Find Out If Your Support Team Is Outdated

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I’ve been thinking a lot lately about Customer Support and its place within an organization, and have come to a conclusion, Customer Support, as it is traditionally seen, is obsolete. I am sure many of you immediately push back at this thought and will tell me that there is always going to be a need for such a reactive group, a group of individuals who wait for the customer to reach out to answer their questions, but I disagree with this thought process. Let me offer you this.

If the customer has to contact you, you’ve already failed the relationship

Okay, so that may be a bit of an overstatement, but there is truth to this. Think about yourself as a consumer. What does the perfect relationship look like to you? Is it spending time emailing, calling, or chatting with Customer Support to get the outcomes you signed up for? Probably not. Anticipate the needs of your customers and figure out multiple ways to solve for those needs on a proactive basis. Great examples of anticipating needs are:

  • Regular webinars educating your customer base on how to use your product and introducing them to cool new features that you have released.
  • Nurture campaigns that offer helpful tools and tips that will save the customer time and energy.
  • In-app messaging that points out features that the customer is not actively using.

Make it a regular habit to review why customers contact you and use those data points as a guiding beacon on how to communicate with your customer base. If you receive many questions on a certain feature or policy, odds are, the ones asking are not the only ones struggling. Learn from a few and solve for many.

Your customer is not a number, you are not a robot, it’s okay to build rapport.

I recently had to call support at a very large company for a very simple problem. After scouring their website, Google, Quora, and various other sources, I admitted defeat and made that call.  It was so painfully obvious when I interrupted the friendly representative during her long spiel, and she had to start over reading the script that was put in front of her, that she was not empowered to critically think her way through this very simple issue.

This was the exact opposite of an excellent customer experience which would set me up for success. The representative had average talk time goals, and by asking a simple question I had single-handedly caused her to miss that goal. I had caused stress and possible resentment by asking a simple question. This spiraled to the rep trying to hurry me off the phone without anticipating any future needs. No time for rapport. I was just a number.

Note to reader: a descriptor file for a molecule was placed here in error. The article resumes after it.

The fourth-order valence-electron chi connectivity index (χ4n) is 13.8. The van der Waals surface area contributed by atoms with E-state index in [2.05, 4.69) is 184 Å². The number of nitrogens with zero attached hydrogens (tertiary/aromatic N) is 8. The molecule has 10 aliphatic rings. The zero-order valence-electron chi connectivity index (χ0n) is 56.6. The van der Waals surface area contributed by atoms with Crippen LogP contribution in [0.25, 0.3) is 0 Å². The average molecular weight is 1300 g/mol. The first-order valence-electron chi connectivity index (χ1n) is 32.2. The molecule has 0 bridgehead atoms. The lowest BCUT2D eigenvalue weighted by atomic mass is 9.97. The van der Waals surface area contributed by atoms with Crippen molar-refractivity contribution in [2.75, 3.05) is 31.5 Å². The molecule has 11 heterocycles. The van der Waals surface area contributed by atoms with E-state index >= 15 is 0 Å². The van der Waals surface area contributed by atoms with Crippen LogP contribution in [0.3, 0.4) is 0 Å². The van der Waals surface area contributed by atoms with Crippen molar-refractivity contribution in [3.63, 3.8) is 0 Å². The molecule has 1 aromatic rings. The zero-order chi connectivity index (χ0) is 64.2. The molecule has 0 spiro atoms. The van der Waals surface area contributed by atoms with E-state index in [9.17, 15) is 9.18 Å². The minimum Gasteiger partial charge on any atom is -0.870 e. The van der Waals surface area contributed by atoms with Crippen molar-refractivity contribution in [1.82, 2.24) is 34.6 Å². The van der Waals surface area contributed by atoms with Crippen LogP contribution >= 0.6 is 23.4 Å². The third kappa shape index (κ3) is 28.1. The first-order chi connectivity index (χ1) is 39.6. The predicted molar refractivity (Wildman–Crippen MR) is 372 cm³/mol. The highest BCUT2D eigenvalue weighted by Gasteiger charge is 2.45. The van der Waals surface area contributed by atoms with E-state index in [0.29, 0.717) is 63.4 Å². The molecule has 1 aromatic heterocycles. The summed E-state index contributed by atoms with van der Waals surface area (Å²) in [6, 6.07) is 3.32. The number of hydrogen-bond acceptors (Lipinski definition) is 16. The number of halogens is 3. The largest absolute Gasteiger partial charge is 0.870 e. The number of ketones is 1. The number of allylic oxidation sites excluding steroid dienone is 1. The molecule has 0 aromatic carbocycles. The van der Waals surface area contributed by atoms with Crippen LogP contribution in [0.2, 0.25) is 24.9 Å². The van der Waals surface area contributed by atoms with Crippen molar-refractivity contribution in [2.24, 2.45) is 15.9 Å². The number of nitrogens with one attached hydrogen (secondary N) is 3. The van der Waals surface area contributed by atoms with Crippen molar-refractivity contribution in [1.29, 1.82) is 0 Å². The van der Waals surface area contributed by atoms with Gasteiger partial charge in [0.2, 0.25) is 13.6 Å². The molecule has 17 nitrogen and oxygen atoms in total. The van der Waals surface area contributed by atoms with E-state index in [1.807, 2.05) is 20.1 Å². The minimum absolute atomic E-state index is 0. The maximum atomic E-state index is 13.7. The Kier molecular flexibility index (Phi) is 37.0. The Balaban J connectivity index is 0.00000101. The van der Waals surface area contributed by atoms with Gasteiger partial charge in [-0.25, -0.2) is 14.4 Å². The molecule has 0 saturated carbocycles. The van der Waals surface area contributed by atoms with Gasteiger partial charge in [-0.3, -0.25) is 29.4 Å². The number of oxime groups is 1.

If customer success is truly owned company-wide, then these types of experiences are some of the biggest customer success fails. Reactive one and done customer interactions need to be a thing of the past. Set everyone up in the organization including those in the Support/Service organization with the right goals and enable them to be outcome thinkers. Build rapport and let the customer get to know you and the company a little bit. It goes a long way.

That brings me to the next subject, anticipating needs and becoming outcome driven.

Traditional Customer Support is one and done. You answer the customer’s single question, then move on to the next customers question. At the end of the day, the number of tickets you’ve solved and calls you’ve answered determines your overall value to the organization. Yes, efficiency is very important. Actually, in some organizations that are leanly staffed, it is critical. But, unless you are anticipating needs and thinking in terms of outcomes, what you have created is a constant pipeline of questions and a major inconvenience to all that do business with you.

When you have a reactive moment like a customer contacting you for assistance, teach them how to be proactive, and anticipate their future needs. Do you have a Help Center or FAQ System? Share it! Do you have a Community? Great! Invite them to join it and contribute. Set them up for long-term success by providing the resources they need to be self-sufficient.

Leverage tools to enable your team to be high-value

My final thought on this topic concerns tools. There are so many tools available to help your Support Team move from a reactive one and done group, to a more proactive team that is dealing with issues that require critical thinking. Customers do not want to contact your company for help with resetting their passwords and you shouldn’t pay a team to do this. Leverage the many tools available to help take care of the easy low hanging fruit requests that come through. Your Customer Support team are at times the only individuals that speak with your customers post-sale. Set them up to be outcome thinkers. Free up their time from the mundane and this will allow them to not only to drive success for the customer, but the entire organization.

Everyone owns customer success, but it is up to you and the leaders of your organization to enable everyone to take part in that journey.

This article originally appeared on The Amity Blog.

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